How Many Delegates Did Hillary Take In Indiana?

Happy primary night! The presidential race continues to march on, with neither the Republican nor Democratic field narrowing to one. Despite frontrunners Hillary Clinton and Donald Trump having held durable leads for months now, their rivals have been campaigning hard (up until Ted Cruz dropped out on Tuesday). And on the Democratic side, that was borne out by a Bernie Sanders victory in the Hoosier State. So how many delegates did Hillary Clinton win in Indiana?

Make no mistake: Despite losing Indiana, Clinton finished Tuesday in a much stronger position than Trump was on the Republican side. While he still faces a possible contested convention, Clinton's lead of more than 300 pledged delegates (combined with the Democratic superdelegates, who always end up supporting the candidate who leads in pledged delegates) has made the outcome of the Democratic race a foregone conclusion. And her narrow loss in Indiana doesn't drastically change that reality, because the Democratic primaries all allocate delegates in proportion to the vote. Only big, overwhelming wins really move the needle, in other words, and there are perilously few realistic means for Sanders to fill the gap.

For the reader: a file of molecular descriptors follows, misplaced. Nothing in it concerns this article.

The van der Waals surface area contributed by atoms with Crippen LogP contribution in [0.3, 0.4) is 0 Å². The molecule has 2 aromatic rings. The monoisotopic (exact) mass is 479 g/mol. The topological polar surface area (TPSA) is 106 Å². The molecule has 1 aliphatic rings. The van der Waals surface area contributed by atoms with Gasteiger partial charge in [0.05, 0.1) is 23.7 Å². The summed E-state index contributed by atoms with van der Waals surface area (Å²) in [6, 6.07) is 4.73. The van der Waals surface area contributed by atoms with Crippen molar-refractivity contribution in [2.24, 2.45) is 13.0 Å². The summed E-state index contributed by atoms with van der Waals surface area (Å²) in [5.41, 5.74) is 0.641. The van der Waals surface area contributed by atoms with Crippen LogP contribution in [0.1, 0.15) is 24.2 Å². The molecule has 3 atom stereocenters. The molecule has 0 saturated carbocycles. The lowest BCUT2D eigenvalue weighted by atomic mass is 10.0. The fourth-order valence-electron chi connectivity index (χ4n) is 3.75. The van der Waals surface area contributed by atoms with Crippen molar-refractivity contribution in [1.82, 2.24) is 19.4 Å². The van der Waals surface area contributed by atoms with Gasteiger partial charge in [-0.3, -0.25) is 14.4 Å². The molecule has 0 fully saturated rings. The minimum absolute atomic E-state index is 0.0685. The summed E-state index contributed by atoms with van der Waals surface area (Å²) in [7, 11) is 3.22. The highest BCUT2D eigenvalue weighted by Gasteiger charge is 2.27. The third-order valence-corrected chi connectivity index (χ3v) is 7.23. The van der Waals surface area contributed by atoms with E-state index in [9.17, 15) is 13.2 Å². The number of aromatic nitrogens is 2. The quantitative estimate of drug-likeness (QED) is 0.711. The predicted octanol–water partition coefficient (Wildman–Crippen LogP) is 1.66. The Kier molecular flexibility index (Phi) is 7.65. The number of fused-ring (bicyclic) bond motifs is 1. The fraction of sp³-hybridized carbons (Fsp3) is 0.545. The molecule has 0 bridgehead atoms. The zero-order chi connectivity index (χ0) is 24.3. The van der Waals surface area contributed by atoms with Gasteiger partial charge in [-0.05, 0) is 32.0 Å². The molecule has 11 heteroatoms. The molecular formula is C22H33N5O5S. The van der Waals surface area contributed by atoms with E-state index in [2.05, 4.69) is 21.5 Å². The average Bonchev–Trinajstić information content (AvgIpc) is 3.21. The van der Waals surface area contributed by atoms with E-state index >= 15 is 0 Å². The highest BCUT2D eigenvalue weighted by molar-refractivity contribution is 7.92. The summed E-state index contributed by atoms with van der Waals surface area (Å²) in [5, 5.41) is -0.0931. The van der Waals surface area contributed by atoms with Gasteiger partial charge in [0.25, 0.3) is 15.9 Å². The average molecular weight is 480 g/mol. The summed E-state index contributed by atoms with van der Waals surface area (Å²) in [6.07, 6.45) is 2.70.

So that all said, how'd Clinton fare Tuesday night? At the time of this writing, with 98 percent of precincts reporting, she lost Indiana to Sanders by about six points, and has claimed at least 37 delegates to Sanders' 43. That leaves just three of the state's 83 delegates still outstanding. The final tally will be updated as the last results roll in.

Regardless, it's still a virtually impossible road for Sanders from here on out. But the Indiana win does give him some positive attention going forward. And that matters, because he seems intent on playing the race out to the very end ― he's repeatedly stressed that he plans for his campaign to go all the way to the Democratic National Convention in July, and said this week that it'll be a "contested" convention. That's somewhat wishful thinking, unless he manages to seize a lead in the pledged delegate count. But his long-term commitment to stay in the race is very clear, even as the delegate math doesn't add up.